Krushwant Singh's novel concerns the awful summer of 1947, when India both gained its independence from British rule, and partitioned itself into two separate countries, based largely on religion. Pakistan was created as a "homeland" for Muslims, and in those days had both an eastern and western section. As Singh says at the commencement of this excellent novel on that tragedy, ten million people were in flight to join their religious confreres in their zones of plurality, and as the subject line indicates, a tenth of them did not make it. The enduring image of the partition is entire trains filled with the corpses of men, women and children, Muslim or Hindu or Sikh, who had been hacked to death.
Six years after the 1965 Indo-Pakistani War, and only six months before the 1971 Indo-Pakistani war (which resulted in the creation of Bangladesh), I walked across the border between Pakistan and India, in the Punjab. Indeed, one HAD to walk the 500 meters across the "no-persons" land. No trains, buses or taxis made the crossing. In terms of conflicts, I was "running between the raindrops," though the monsoons had not commenced in the Punjab, and I recall simply the stifling heat. One could clearly feel the tension on the border, but in my very formative knowledge of the Indian subcontinent, I was largely oblivious to the background. So, shortly thereafter, in New Delhi, I purchased two books by Singh, who was neither a Muslim nor a Hindu, but a Sikh, another religion I knew almost nothing about. My copy of this work cost Rs. 3.50, about 30 cents at the prevailing "black market" rates of time.
The novel takes place in Mano Majra, a tiny village near the Sutlej River, the largest one in the Punjab. Only three brick buildings: the Hindu moneylender, the Sikh temple, and the Mosque. The religious groups had lived, largely in peace, for many decades if not centuries. The village was also the site for a railroad station, a single track that crossed a large bridge across the Sutlej. After briefly describing the normal tranquility of "one day in the life of Mano Majra" Singh deftly provides the counterpoint that even in "normal" times, not all is tranquility, and this includes an attack by dacoits (bandits) on the moneylender's house, the assignation of the local "tough" with a girl of 16, and similar efforts, on a different plane, by the local "government," the deputy district commissioner, Hukum Chand. Stir into this mix of characters a Westernized "outside agitator" with the first name of Iqbal, the one name common to all three religions. He had spent a number of years in England, and returned to "raise the consciousness" of villagers.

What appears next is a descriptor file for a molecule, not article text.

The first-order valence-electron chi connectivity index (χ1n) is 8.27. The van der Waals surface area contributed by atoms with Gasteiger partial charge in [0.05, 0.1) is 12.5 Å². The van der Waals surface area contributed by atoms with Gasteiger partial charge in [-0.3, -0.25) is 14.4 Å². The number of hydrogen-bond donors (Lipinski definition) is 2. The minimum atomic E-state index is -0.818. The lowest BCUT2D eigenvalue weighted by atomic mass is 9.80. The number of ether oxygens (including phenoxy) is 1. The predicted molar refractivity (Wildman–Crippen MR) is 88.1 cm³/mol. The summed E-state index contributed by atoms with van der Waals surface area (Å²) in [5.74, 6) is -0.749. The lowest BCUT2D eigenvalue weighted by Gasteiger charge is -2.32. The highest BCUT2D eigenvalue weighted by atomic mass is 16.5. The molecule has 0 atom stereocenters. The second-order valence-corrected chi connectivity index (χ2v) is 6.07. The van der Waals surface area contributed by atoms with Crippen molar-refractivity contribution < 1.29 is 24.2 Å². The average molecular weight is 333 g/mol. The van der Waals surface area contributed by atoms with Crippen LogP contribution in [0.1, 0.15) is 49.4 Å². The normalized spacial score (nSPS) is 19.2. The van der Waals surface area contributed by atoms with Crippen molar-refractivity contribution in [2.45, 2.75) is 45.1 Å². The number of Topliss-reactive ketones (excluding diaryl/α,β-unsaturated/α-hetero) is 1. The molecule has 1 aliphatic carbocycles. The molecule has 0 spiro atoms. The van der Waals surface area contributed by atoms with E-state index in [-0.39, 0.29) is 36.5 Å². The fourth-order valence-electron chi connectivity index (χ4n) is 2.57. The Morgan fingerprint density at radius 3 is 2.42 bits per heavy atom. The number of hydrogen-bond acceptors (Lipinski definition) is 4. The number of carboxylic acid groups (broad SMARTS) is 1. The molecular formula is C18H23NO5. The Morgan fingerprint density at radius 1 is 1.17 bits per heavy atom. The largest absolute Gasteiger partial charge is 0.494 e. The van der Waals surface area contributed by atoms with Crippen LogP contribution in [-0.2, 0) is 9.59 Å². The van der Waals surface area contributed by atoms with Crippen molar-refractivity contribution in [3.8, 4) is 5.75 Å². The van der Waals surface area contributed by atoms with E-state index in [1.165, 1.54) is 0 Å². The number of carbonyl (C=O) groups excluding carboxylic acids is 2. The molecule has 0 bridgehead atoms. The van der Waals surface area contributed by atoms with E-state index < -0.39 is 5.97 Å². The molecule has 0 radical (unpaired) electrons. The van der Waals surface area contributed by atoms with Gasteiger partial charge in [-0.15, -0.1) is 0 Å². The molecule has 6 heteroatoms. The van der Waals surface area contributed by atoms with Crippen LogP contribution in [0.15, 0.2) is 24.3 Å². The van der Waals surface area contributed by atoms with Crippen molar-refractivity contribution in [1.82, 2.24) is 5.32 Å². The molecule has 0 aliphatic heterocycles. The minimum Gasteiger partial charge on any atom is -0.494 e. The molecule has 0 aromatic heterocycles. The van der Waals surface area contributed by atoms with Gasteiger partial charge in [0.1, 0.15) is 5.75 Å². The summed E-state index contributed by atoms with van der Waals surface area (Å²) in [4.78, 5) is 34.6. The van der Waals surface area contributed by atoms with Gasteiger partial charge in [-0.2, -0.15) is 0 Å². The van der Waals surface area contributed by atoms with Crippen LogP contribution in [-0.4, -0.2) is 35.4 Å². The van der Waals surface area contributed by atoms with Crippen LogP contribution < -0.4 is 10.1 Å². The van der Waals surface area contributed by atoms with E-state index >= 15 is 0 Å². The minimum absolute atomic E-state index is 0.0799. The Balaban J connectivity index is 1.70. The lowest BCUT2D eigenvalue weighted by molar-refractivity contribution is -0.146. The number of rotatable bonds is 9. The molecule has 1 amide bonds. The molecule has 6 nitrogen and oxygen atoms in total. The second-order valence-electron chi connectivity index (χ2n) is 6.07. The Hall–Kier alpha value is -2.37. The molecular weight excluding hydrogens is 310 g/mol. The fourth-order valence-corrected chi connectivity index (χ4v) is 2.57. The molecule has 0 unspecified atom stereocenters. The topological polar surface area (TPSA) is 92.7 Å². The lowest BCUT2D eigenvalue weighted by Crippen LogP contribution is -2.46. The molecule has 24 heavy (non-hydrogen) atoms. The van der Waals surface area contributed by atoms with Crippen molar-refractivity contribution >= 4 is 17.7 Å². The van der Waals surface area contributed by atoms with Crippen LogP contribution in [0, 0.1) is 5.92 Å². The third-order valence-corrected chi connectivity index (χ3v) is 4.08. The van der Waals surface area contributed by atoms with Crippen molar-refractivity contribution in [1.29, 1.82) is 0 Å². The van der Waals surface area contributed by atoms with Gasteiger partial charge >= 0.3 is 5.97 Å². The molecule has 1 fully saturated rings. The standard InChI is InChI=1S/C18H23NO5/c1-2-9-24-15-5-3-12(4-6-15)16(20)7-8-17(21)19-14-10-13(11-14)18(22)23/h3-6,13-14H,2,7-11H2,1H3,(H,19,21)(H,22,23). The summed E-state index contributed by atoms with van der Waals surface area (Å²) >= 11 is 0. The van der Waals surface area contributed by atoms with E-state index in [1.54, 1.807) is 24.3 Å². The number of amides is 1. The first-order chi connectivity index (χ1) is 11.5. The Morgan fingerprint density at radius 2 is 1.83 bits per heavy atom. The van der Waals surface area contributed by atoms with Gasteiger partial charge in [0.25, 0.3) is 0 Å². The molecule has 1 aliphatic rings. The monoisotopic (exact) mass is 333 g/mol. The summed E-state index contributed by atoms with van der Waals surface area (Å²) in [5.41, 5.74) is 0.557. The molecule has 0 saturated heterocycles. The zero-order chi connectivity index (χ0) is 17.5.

I love the way that Singh describes the monsoon finally arriving, and the sheer joy and celebration of the people. Less appealing, but hauntingly described is the triumph of evil. In Mano Majra are religious groups that had co-existed for centuries, but soon are literally at each other throats, due to efforts to scratch that fear of "the other" that seems to lie barely below the surface of all of us. Singh brilliantly describes the machinations of Hukum Chand, who is trying to attenuate the conflicts, through devious means. Yet, the train from Pakistan arrives, a ghost train, carrying 1500 dead Sikhs and Hindus.
Somewhere in northern India I first read this book, more than four decades ago, and I only marked a single passage. It is as follows:
"India is constipated with a lot of humbug. Take religion. For the Hindu, it means little besides caste and cow-protection. For the Muslim, circumcision and kosher meat. For the Sikh, long hair and hatred of the Muslim. For the Christian, Hinduism with a sola topee. For the Parsi, fire-worship and feeding vultures. Ethics, which should be the kernel of a religious code, has been carefully removed."
`Lo these many years later, it remains an excellent critique of the "fetishes" that all too many observers of that potpourri of religions adopt. The ending is a little melodramatic... but what can you expect from a nation that has given us Bollywood? Nonetheless, overall, it remains a solid 5-star read, and I regret that his equally excellent "India, A Mirror for its Monsters and Monstrosities" is not available at Amazon. 5-stars.